This is a fairly unashamed picture gallery. Circumstances allowed us to take a week in Seville recently, a welcome escape from an increasingly nasty Yorkshire winter and an opportunity to catch up with old friends who live there. Seville is delightful, not just for its historic core of buildings but for simple things such as decent public transport and residential neighbourhoods that feel like villages.
January is orange season: Seville allegedly has over 32,000 orange trees lining its streets, and they all bear fruit. It was decidedly odd to be woken up by the sounds of a skip arriving in the street outside our friend’s house, to collect the municipal orange crop. Confession time – several kilos of oranges found their way into our luggage and are even now being turned into marmalade.
The old town, particularly the Santa Cruz district, is a maze of narrow streets off which the older houses are often arranged around patios. Traditionally, these are paved, often have tiled walls, and should have a central fountain or other water feature. They are a relic of the city’s Moorish past, and make a wonderful place to sit quietly, even on a cool January day.
Seville has its headline sites, of course, with the Alcázar top of the list and one of Europe’s most dramatically gaudy and over-decorated cathedrals. We visited neither. There is only so much gilt and so many putti that a chap can take, and my tolerance of both is fairly low. But the tiles, the azulejos! They are another matter.
The use of gleaming tin-glazed colour and geometric patterns to cover walls or to pick out architectural details is endlessly fascinating, whether seen en masse in some grand building, or studied one by one to pick out the axes of symmetry and modularity in the pattern. And the flamenco tradition is alive and well, even out of the tourist season. There are the naff manifestations, of course, but also small clubs and bars where the real thing is enjoyed by locals and visitors alike.
One unexpected surprise, new to Seville since our last visit, was the
‘mushroom’, an extraordinary wooden structure that gives remarkable views of the city from its meandering walkway, quite apart from being eye-catching in itself.
Underground, where any self-respecting fungus would have a mycelium, this mushroom has exposed Roman remains, a rare reminder that Seville was a major Roman and Visigothic city before its Moorish efflorescence. Counter-intuitively, it is necessary to descend into the dark basement in order to take the lift to the airy walkway. Something symbolic, no doubt.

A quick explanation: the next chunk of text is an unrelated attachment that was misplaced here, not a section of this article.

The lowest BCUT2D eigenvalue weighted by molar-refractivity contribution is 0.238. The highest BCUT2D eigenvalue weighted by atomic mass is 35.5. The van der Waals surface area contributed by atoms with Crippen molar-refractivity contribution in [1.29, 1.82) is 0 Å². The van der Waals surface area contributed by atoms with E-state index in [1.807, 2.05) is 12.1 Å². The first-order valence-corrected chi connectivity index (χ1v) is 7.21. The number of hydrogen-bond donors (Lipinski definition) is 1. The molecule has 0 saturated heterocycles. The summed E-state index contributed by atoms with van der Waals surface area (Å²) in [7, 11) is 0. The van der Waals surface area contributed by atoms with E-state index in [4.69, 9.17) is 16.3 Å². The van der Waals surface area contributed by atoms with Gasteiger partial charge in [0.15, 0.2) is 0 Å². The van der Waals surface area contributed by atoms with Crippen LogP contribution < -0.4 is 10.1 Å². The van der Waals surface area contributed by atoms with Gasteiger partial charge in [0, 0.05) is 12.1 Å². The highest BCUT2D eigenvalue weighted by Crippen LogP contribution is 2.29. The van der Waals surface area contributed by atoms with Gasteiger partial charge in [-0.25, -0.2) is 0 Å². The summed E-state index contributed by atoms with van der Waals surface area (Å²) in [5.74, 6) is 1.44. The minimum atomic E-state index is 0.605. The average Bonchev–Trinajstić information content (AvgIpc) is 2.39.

Cordoba – the Mezquita seen from the ‘Roman’ bridge
We took a day in Córdoba, conveyed there on an Avant high-speed train that was affordable, clean, on-time and had copious leg-room. I’m not making comparisons, Virgin Cross-Country, just saying. Córdoba is a little smaller than Seville, and the historic core of the city is unexpectedly compact, given that this city was the heart of the Caliphate of Al-Andalus. And with almost painful contemporary resonance, this Muslim city housed Christian and Jewish communities too. A few minutes’ walk takes you from a medieval synagogue to the magnificent Mezquita, begun in the 10th century and currently the world’s third-largest mosque.
At the centre of the mosque, there sits a Baroque cathedral, and Renaissance chapels line the outer walls. Fortunately, Roman Catholicism has enough saints to go round. The Mezquita shows all too clearly what an extraordinary creative tradition was interrupted when Islamic Andalusia was retaken for Christianity.
That was our week of R&R in Seville, plus, of course, the evening tapas with friends, catching up with news of respective families, taking some quiet time to read and generally decompressing. Now, can we capture something of the Sevillan patio in our Yorkshire garden?